The best thing to happen at Norwescon was that I got to see Gordon Van Gelder, he had seen somewhere, a bookmark maybe, that I had a book coming out. He asked if I’d send him a review copy, which of course I was happy to do as I could then send him one of the new and rare copies with the Dante Rossetti Award announced on the cover. Will it lead to a review in the Magazine of Fantasy and Science Fiction? Who knows. But , alas, if this one doesn’t break with him, perhaps the next one will.

I still have about 1500 bookmarks and will be taking many of them to ALA14 to see if anything happens this time around. I also gave out a couple handfuls at Vikingcon in Bellingham with no discernible sales off site. I think bookmarks are cool, but don’t spend $200 and expect to get it back. I actually prefer the postcards that I made in cover-shaped format, a better way to get the name and the graphic out there. 

Vikingcon was really awesome. I met a bunch of cool people, and renewed my acquaintance with Greg and Astrid Bear. I met Greg at a Vikingcon in the 1990s and then got to be on a panel about Robert Heinlein with him in 2005 at Norwescon. So, I got to hang out with Greg Bear, I got a free table in the conference hall to sell my books and I got to meet really cool people. I am a fairly terminal optimist, so I signed 10 books with my name and inscribed Vikingcon 2014! But none sold before the panel with Greg. The panel on technology in SF, “Text me, Scotty.” went well. After the panel, my daughter Sheridan, womanning the booth with her daughter and younger sister, had sold two copies. A few people who had attended the panel came by and bought books. Then the Vikingcon folks came to pick up the signed copy I’d promised them. And as the Vendor’s hall was closing I sold the last of the 10 books. Maybe next time I should pre-inscribe 50? Nah. Lesson learned.

The biggest bump of sales not related to meeting people directly came from a friendly source. Dean Kahn, the Bellingham Herald editor who had guided the Serial Science Fiction story Memories of Light the previous year asked his readers to nominate the best books set in Bellingham. Four fans [also friends] wrote in praising my book. The day it came out I sold 9 ebooks and 2 print books in the next 24 hours and several more over the next few days. Yeah!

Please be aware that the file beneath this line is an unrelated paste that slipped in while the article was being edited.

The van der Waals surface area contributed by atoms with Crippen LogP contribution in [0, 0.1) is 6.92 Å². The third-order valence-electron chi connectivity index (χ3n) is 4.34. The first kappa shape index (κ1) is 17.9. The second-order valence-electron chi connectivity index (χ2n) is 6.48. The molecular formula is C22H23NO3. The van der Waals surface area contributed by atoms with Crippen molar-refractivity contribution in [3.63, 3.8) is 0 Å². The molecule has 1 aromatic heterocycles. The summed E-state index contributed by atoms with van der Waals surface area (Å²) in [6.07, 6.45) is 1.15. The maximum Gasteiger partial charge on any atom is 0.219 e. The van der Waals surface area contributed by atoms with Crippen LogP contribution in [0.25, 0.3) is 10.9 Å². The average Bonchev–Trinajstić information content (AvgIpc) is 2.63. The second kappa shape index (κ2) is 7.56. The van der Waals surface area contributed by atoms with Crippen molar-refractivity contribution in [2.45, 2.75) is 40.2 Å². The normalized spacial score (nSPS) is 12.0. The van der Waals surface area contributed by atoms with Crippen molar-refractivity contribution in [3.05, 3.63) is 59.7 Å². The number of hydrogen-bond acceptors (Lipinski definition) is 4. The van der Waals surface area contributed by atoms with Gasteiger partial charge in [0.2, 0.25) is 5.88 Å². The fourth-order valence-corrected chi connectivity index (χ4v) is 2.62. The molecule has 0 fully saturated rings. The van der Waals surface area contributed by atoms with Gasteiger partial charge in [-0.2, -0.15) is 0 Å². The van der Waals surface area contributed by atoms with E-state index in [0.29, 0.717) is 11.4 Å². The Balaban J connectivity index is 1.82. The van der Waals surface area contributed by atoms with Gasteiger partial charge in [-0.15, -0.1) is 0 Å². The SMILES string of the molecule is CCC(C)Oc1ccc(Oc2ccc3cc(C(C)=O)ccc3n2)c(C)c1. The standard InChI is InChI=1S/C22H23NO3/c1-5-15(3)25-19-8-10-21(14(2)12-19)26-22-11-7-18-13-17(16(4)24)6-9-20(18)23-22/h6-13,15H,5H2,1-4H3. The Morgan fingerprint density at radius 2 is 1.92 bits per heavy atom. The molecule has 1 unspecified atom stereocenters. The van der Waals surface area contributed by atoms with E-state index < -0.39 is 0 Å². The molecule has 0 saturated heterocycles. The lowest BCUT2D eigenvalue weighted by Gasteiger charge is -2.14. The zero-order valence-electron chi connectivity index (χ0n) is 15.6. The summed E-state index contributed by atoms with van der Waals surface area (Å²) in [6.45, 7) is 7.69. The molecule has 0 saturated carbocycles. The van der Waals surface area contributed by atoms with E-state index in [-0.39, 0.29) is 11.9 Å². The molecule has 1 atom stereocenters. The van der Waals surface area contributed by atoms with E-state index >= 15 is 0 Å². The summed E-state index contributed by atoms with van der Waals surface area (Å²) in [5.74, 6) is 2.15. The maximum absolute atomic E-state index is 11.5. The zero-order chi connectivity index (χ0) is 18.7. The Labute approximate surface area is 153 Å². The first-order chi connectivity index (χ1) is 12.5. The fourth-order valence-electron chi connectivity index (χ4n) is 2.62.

I’m currently sending out some short fiction set in the same universe to magazine editors in the hopes that a story might lead people to the novel. I’m also planning to release a standalone Deserted Lands novella, Toils and Snares, in the fall as an ebook. As I write this sales have gone flat, but they’ve already been better than I expected. I’ve got more readings set up and a trip to Las Vegas for the American Library Association convention followed by a drive up to Provo where the next book, Straight Into Darkness takes place.

The long awaited hardcover of All Is Silence will be here soon as will summer with more time to write. I’m doing a PubSlush campaign so I can pay my editors and cover artists more. The benefits will be commensurate with the crowd-funding amounts. More to come after school comes out.

Thanks for coming along for the ride. It’s been a roller coaster for me, but as this ride continues, I feel more and more certain that choosing the Indie Publishing route was absolutely the right decision for me. As I have more insight into this amazing process, I’ll blog a bit more, but for now… I’ve gotta write on…

* Adapted and expanded from the Foreword to Outward Bound: Science Fiction & Poetry, a collection of some of my published and unpublished works. Top

Vikingcon, Novella Cover Art, and other news…

VIkingcon 2014 was awesome. 17 newsletter signups, panel with Greg Bear, Jason Andrew, Susan Matthews, met Alma Alexander, Jennifer Brozek, and John Patrick Lowrie. Hung out with daughters & grand. Sold 9 novels and donated one for the WWU Associated Students Raffle. Had some cool conversations about books, apocalyptic fiction and music. I love small cons! Looking forward to next year.

I have now sold 200 of the first 500 hundred books I ordered and had delivered to my house! Also, have sold an additional 200 in ebook, through distant bookstores, and to libraries, none of which touched my hands! Would love to sell out of the first printing before the end of the year.

Hardcover faced additional delays. The proof copy is on the way, but I already know I need to resubmit the interior text. I didn’t click the right boxes in Scrivener. So, all the extra font work I did for the print version disappeared and that first proof copy will essentially look like the mobi file on a Kindle. Grr… Also, somehow, added an ‘s’ to my dad’s first name in the credits!

toils&snares3

Sneak preview of a possible cover for Toils and Snares, a Deserted Lands novella, I plan to release in the fall. It’s set a month or so before All Is Silence in Portland, OR and the Olympic Peninsula in Washington. The story will be a prologue of sorts for a later book set 15 or so years in the series future.

This is the first cover art I’ve ever created that I begins to approach saleability. Mostly due to the work of Pintado. Now, back to writing.

Photo by Ian R. Q. Slater
Cover design by Robert L. Slater 

VikingCon 2014